oppn parties Public Transport Vehicles Or Health Hazards?

News Snippets

  • Last date for filing Income Tax returns by salaried employees extended to August 31
  • Supreme Court extends Assam NRC deadline to August 31
  • Prohibitory orders clamped in Bengaluru. Wine shops, pubs, bars and restaurants ordered closed for the next 48 hours
  • Congress still trying to avoid the floor test in Karnataka
  • 75 percent of the jobs in all private sector firms to be reserved for locals in Andhra Pradesh
  • Supreme Court will hear the petition of two independent MLAs seeking a direction to the Karnataka Speaker to hold the trust vote "forthwith"
  • Congress-JD(S) and a partisan Speaker push the Karnataka trust vote to Tuesday
  • Panel submits draft legislation to the government to criminalize mining, investing and trading of crypto-currencies
  • Government panel suggest a ban on crypto-currencies
  • Lok Sabha passes RTI Act amendment bill amid protests by the Opposition
  • Jasprit Bumrah rested for ODIs and T20s
  • Dinesh Kartik ignored across fromats
  • Rohit Sharma included in Test team too while Wriddhiman Saha makes a comeback after injury
  • Virat Kohli retained as captain across formats for the West Indies tour
  • MS Dhoni decides to take a two-month break, will skip West Indies tour but will not retire
Congress-JD(S) government loses trust vote in Karnataka. BJP might stake claim to form the government
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Public Transport Vehicles Or Health Hazards?

By Slogger

About the Author

Sunil Garodia Holding an extreme view and carting the ball out of the park is what interests him most. He is a hard hitter at all times. Fasten your seatbelts and read.
The trade-off between having an efficient public transport system to ease commuting woes in urban places and public health is proving to be harmful for the latter. As there is little or no chance of a cleaner fuel emerging in the near future and private operators of public transport are not much enamoured of electric vehicles and are unwilling to make the change, people will have to suffer the smoke and soot emitting vehicles (such as the one in the lead picture) for many more years.

The picture provides a glaring example of how public transport vehicles are the biggest culprits when it comes to flouting pollution norms. The irony is that it also shows how ill-kept these vehicles are. Imagine the person or the company that has installed the advertisement at the back of this Kolkata mini-bus. What kind of mileage is the ad getting? It is permanently covered in thick black soot. There is not even a need to test this vehicle for emission. It is a moving evidence of its own ‘crime’. Yet it escapes scrutiny of all traffic policemen doing duty on the streets or the numerous cameras installed at important street crossings.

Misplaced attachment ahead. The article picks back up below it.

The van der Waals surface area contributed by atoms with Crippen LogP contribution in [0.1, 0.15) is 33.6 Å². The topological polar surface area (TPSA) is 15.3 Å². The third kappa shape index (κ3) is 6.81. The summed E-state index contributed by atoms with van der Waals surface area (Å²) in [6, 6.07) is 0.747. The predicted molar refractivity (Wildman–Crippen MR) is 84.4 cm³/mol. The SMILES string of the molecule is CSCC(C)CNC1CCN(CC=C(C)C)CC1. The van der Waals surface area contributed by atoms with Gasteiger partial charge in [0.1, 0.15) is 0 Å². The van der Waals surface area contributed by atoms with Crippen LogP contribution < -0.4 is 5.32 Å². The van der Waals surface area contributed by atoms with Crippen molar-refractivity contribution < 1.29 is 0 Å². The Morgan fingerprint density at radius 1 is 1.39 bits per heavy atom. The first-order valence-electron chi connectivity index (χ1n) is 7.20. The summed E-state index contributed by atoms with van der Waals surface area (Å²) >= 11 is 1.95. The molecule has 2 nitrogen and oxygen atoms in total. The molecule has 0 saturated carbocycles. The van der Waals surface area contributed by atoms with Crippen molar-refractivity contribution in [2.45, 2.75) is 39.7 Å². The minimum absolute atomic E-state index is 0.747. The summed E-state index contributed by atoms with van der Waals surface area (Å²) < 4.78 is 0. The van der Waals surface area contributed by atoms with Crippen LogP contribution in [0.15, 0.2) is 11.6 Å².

It needs to be recognized that operating public transport by private operators is not a charitable exercise. It is a business venture and these operators have chosen it as yields profits for them. Hence they have no right to ignore the maintenance of the vehicles to cause health problems for the citizens. The emissions are a direct result of poor injector maintenance, excessive fuel delivery rates or poor driving technique. Smoke emissions mean that the vehicle is wasting fuel and engine damage is probably occurring. Routine servicing will eliminate many problems that cause smoke emissions and save time and money.

The police and the public vehicles department have to be extra strict with operators of these vehicles. It is seen that when random pollution checks are conducted in special drives, it is private vehicles that are targeted. This is wrong policy. Public transport vehicles, including metered and app cabs, trucks and other goods carriers must be routinely targeted. It must be impressed upon operators of such vehicles that things as they exist now will no longer be tolerated. They have to maintain their vehicles properly to ensure that they are not moving health hazards.